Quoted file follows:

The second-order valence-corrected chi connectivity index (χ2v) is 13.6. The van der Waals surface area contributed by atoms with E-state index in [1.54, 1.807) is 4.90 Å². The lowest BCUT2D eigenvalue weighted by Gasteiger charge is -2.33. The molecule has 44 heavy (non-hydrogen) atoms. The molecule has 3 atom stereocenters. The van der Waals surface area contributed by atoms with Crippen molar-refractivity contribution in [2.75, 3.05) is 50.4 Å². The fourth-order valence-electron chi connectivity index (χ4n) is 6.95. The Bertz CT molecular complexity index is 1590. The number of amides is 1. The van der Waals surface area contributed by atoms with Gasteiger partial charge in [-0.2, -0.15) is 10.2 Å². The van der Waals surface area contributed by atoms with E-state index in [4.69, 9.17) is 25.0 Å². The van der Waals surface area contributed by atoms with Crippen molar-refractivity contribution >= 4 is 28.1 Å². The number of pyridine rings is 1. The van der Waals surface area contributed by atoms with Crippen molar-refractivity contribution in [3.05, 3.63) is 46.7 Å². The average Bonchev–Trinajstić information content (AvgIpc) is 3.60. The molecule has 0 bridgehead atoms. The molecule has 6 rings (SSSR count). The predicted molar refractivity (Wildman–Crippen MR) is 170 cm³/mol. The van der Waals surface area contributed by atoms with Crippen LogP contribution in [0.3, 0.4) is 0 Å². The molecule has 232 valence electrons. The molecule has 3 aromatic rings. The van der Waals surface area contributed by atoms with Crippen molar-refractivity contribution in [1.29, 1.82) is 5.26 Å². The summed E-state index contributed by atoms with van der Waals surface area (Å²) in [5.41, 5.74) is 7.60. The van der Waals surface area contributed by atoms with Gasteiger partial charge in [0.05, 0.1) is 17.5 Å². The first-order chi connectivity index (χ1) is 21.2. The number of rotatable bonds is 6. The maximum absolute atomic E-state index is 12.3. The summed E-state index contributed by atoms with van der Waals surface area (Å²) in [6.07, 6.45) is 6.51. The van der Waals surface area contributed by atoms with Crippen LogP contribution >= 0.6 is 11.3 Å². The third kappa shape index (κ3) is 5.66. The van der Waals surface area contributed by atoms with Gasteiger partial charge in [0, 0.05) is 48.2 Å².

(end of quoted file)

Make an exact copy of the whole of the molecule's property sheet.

The second-order valence-corrected chi connectivity index (χ2v) is 13.6. The van der Waals surface area contributed by atoms with E-state index in [1.54, 1.807) is 4.90 Å². The lowest BCUT2D eigenvalue weighted by Gasteiger charge is -2.33. The molecule has 44 heavy (non-hydrogen) atoms. The molecule has 3 atom stereocenters. The van der Waals surface area contributed by atoms with Crippen molar-refractivity contribution in [2.75, 3.05) is 50.4 Å². The fourth-order valence-electron chi connectivity index (χ4n) is 6.95. The Bertz CT molecular complexity index is 1590. The number of amides is 1. The van der Waals surface area contributed by atoms with Gasteiger partial charge in [-0.2, -0.15) is 10.2 Å². The van der Waals surface area contributed by atoms with E-state index in [4.69, 9.17) is 25.0 Å². The van der Waals surface area contributed by atoms with Crippen molar-refractivity contribution >= 4 is 28.1 Å². The number of pyridine rings is 1. The van der Waals surface area contributed by atoms with Crippen molar-refractivity contribution in [3.05, 3.63) is 46.7 Å². The average Bonchev–Trinajstić information content (AvgIpc) is 3.60. The molecule has 0 bridgehead atoms. The molecule has 6 rings (SSSR count). The predicted molar refractivity (Wildman–Crippen MR) is 170 cm³/mol. The van der Waals surface area contributed by atoms with Crippen LogP contribution in [0.3, 0.4) is 0 Å². The molecule has 232 valence electrons. The molecule has 3 aromatic rings. The van der Waals surface area contributed by atoms with Crippen molar-refractivity contribution in [1.29, 1.82) is 5.26 Å². The summed E-state index contributed by atoms with van der Waals surface area (Å²) in [5.41, 5.74) is 7.60. The van der Waals surface area contributed by atoms with Gasteiger partial charge in [0.05, 0.1) is 17.5 Å². The first-order chi connectivity index (χ1) is 21.2. The number of rotatable bonds is 6. The maximum absolute atomic E-state index is 12.3. The summed E-state index contributed by atoms with van der Waals surface area (Å²) in [6.07, 6.45) is 6.51. The van der Waals surface area contributed by atoms with Crippen LogP contribution >= 0.6 is 11.3 Å². The third kappa shape index (κ3) is 5.66. The van der Waals surface area contributed by atoms with Gasteiger partial charge in [0, 0.05) is 48.2 Å².